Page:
Europe Working Holiday Visas for Australian Citizens
A total of 25 European countries offer working holiday visas to Australian citizens (or 26, if you count Turkey as part of Europe). This provides lots of options for young Aussies thinking about having a gap year in Europe!
With a working holiday visa, you’re typically allowed to live, work and travel within the destination country for up to a year. You’re also free to leave and re-enter the country as many times as you like during the year.
There’s no such thing as a working holiday visa for Europe (as a continent) because these visas are issued by individual countries. But with a working holiday visa from a European country that’s part of the Schengen Area, you can travel throughout Europe during your gap year!
Here’s what Australians need to know about working holiday visas in Europe…
Countries in Europe offering working holiday visas to Australians
The following European countries have working holiday visa agreements with Australia.
You can click on any country in the interactive map for more information about the country and its working holiday visa requirements:
Note that Malta is too small to be shown in the map above, but also has a working holiday agreement with Australia.
21 of these countries are part of the European “Schengen Area”. But Cyprus, Ireland, San Marino and the UK are not parties to the Schengen agreement. (In fact, the UK left the European Union altogether following Brexit.)
Turkey and Israel also have reciprocal working holiday agreements with Australia. They are not technically part of Europe, but are located within close proximity to continental Europe.
The European Schengen Area
So, what exactly is the Schengen Area and why does this matter?
While there are 27 member countries of the European Union (EU), not all of these countries share a common immigration & customs area.
Inside the Schengen Area, there are generally no internal border controls between countries. Except in specific emergencies like the COVID-19 pandemic, people can freely travel between Schengen Area nations without any passport checks or customs controls. This makes travel within Europe much easier!
Of the countries that form the European Union, four are not currently part of the Schengen Area:
The latter three countries recently joined the EU and are planning to join the Schengen Area in the future.
Similarly, there are numerous countries that are not EU members but are part of the Schengen Area:
The borders of the small nations of San Marino, Monaco, Vatican City and Andorra are also open, although these countries are not officially part of the Schengen visa-free zone.
Travelling inside the Schengen Area with a working holiday visa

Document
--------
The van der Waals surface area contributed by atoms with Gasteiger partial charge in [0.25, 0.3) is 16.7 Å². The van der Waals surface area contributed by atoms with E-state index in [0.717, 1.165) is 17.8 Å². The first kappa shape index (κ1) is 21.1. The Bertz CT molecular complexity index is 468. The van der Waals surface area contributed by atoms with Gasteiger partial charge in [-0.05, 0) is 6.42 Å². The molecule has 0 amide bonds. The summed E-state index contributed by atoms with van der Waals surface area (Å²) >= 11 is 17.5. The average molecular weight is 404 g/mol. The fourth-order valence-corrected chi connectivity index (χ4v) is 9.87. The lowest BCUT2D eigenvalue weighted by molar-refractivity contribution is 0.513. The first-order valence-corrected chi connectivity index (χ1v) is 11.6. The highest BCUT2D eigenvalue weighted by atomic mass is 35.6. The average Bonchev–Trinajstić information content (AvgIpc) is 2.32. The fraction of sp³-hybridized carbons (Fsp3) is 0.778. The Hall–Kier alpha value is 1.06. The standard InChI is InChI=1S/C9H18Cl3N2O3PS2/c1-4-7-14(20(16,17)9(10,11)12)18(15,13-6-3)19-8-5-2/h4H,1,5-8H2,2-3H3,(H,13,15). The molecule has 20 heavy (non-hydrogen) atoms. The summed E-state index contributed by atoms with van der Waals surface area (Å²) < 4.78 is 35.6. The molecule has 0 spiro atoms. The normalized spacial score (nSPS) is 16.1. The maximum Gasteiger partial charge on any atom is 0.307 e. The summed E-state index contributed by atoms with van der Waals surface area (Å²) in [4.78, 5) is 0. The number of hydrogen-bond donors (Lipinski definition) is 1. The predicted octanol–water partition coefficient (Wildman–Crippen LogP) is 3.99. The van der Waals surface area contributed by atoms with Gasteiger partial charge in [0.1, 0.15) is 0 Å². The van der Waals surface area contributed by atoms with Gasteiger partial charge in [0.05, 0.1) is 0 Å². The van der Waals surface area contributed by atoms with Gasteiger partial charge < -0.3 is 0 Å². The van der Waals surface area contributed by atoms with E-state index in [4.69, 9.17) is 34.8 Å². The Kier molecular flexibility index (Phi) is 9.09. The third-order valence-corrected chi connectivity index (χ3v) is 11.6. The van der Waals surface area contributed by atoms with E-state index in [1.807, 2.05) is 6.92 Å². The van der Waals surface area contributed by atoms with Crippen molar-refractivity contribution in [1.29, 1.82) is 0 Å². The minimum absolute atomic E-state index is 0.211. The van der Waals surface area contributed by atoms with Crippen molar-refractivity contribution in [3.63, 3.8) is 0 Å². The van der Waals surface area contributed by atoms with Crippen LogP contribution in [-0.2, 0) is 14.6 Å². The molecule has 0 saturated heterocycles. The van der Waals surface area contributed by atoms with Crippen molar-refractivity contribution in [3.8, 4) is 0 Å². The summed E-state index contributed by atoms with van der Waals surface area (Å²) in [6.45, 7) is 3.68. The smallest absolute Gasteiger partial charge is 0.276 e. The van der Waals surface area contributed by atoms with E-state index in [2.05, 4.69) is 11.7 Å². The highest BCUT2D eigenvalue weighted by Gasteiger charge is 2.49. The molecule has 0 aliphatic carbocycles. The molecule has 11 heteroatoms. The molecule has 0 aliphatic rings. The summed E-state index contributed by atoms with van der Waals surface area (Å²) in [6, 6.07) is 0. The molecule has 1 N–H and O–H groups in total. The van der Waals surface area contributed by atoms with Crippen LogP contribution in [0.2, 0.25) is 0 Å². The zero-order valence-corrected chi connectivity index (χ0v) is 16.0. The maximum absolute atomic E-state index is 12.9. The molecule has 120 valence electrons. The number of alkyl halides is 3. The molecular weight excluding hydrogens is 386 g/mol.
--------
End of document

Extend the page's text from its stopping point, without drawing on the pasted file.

A working holiday visa from one of these countries does not permit you to live or work in other Schengen Area countries. You can only live and work in the country that issued your visa or residence permit.
Outside of your “host” country, you are still allowed to travel within the entire Schengen Area for up to 90 days out of every 180 days. This provides the opportunity to travel to other countries across Europe on weekends or your days off work.
In practice, there are no real border checkpoints when travelling within the Schengen Area. However, if you have a visa for a particular Schengen country, there is a general expectation that you’ll spend a majority of your time while in Europe in that country (and not travelling the entire time in other Schengen countries).
With cheap air and train travel widely available in Europe, there really is a lot you can see all over the continent – even on a budget! In fact, European low-cost airlines like Ryanair, easyJet and Wizz Air often sell flights for as low as $10-20. Of course, this price excludes checked baggage so you’ll need to get used to packing light!
If you’re based in a non-Schengen country (e.g. the UK or Ireland), you can still travel to Schengen Area countries as a tourist for up to 90 out of every 180 days. But you’ll need to clear passport control each time you enter or exit the Schengen Area.
The Australian government’s Smartraveller website has more information about general visa and entry requirements for the Schengen Area.
The “German-Australian Agreement on the Exemption of Visa Requirements”
As an exception, Australian citizens have the opportunity to stay in Germany for up to 90 days at a time. This is regardless of any time previously spent in other Schengen countries, with no limit to the number of re-entries allowed. This exemption is set out in a bilateral agreement that was signed between Australia and Germany in 1952.
This agreement is still in force. However, it does not give Australians the right to work in Germany without a visa, nor to travel to any countries outside of Germany. In other words, you can’t enter Germany under the bilateral agreement and then travel to other Schengen Area countries during your stay.